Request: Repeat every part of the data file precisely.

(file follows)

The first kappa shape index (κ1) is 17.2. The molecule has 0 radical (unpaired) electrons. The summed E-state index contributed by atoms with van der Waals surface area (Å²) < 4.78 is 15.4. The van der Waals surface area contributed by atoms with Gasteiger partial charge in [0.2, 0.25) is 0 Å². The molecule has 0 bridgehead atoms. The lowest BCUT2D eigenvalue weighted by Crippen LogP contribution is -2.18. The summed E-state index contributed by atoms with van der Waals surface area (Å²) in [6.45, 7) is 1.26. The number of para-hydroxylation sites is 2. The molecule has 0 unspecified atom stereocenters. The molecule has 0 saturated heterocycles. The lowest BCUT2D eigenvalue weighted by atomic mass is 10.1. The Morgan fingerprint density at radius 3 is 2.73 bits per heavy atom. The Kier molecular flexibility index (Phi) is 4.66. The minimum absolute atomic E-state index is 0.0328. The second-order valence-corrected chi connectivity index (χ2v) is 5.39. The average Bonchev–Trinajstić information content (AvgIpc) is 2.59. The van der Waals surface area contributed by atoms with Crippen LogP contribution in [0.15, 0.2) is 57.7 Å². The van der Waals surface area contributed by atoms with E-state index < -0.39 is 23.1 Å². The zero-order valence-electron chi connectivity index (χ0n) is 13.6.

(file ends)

The first kappa shape index (κ1) is 17.2. The molecule has 0 radical (unpaired) electrons. The summed E-state index contributed by atoms with van der Waals surface area (Å²) < 4.78 is 15.4. The van der Waals surface area contributed by atoms with Gasteiger partial charge in [0.2, 0.25) is 0 Å². The molecule has 0 bridgehead atoms. The lowest BCUT2D eigenvalue weighted by Crippen LogP contribution is -2.18. The summed E-state index contributed by atoms with van der Waals surface area (Å²) in [6.45, 7) is 1.26. The number of para-hydroxylation sites is 2. The molecule has 0 unspecified atom stereocenters. The molecule has 0 saturated heterocycles. The lowest BCUT2D eigenvalue weighted by atomic mass is 10.1. The Morgan fingerprint density at radius 3 is 2.73 bits per heavy atom. The Kier molecular flexibility index (Phi) is 4.66. The minimum absolute atomic E-state index is 0.0328. The second-order valence-corrected chi connectivity index (χ2v) is 5.39. The average Bonchev–Trinajstić information content (AvgIpc) is 2.59. The van der Waals surface area contributed by atoms with Crippen LogP contribution in [0.15, 0.2) is 57.7 Å². The van der Waals surface area contributed by atoms with E-state index < -0.39 is 23.1 Å². The zero-order valence-electron chi connectivity index (χ0n) is 13.6.